LONDON (June 28): Last year’s recovery in oil demand was very kind to the Organization of Petroleum Exporting Countries (OPEC) cartel.
The group’s export revenue surged by 77% to US$560 billion as global fuel consumption rebounded from the Covid-19 crisis. Prices were also supported as the organisation kept supplies tight — partly at the behest of leader Saudi Arabia, and partly because other nations were unable to raise output.
The recovery still left its annual windfall a little short of levels reached in 2019, and considerably below the US$687 billion earned the year before, the OPEC showed in its annual statistical bulletin on Tuesday.
This year looks set to surpass those lofty heights. Brent crude futures have averaged just under US$105 a barrel so far, about 46% higher than four years ago. Meanwhile, production is heading towards record levels in Saudi Arabia, which earned US$1 billion a day from oil exports in March.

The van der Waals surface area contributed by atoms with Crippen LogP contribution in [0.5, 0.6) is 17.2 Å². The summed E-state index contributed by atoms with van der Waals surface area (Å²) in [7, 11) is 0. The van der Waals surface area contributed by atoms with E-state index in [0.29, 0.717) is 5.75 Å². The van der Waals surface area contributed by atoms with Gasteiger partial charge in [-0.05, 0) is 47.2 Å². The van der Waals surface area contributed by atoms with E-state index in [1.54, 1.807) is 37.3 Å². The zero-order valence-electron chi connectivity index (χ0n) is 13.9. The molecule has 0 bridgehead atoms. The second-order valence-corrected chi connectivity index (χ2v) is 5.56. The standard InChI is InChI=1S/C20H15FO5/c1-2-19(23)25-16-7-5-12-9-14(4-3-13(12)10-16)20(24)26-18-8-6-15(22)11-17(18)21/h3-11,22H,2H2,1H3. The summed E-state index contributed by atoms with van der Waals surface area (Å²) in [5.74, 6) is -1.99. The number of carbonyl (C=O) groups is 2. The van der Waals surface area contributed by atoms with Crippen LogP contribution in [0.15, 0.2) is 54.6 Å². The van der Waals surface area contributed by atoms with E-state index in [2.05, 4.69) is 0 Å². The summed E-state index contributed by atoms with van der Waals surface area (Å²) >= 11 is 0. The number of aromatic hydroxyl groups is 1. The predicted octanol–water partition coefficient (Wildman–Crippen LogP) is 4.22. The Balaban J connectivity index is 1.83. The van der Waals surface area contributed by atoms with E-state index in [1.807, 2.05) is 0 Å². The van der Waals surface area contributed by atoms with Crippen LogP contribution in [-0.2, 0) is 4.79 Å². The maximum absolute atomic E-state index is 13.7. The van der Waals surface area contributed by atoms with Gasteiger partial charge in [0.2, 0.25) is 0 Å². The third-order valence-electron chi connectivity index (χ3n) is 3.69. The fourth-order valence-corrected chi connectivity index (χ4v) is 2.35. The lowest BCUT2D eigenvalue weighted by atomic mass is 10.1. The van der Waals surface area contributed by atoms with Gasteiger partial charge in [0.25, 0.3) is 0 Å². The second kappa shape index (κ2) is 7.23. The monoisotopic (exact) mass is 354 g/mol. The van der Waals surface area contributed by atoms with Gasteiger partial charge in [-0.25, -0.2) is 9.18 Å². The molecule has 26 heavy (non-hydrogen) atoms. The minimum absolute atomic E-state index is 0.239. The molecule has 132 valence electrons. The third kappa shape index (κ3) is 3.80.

Oil prices have soared about 50% this year as crude production and refining facilities around the world fail to keep pace with the post-pandemic recovery in fuel demand, while the backlash against Russia over its invasion of Ukraine poses the biggest supply disruption in decades.
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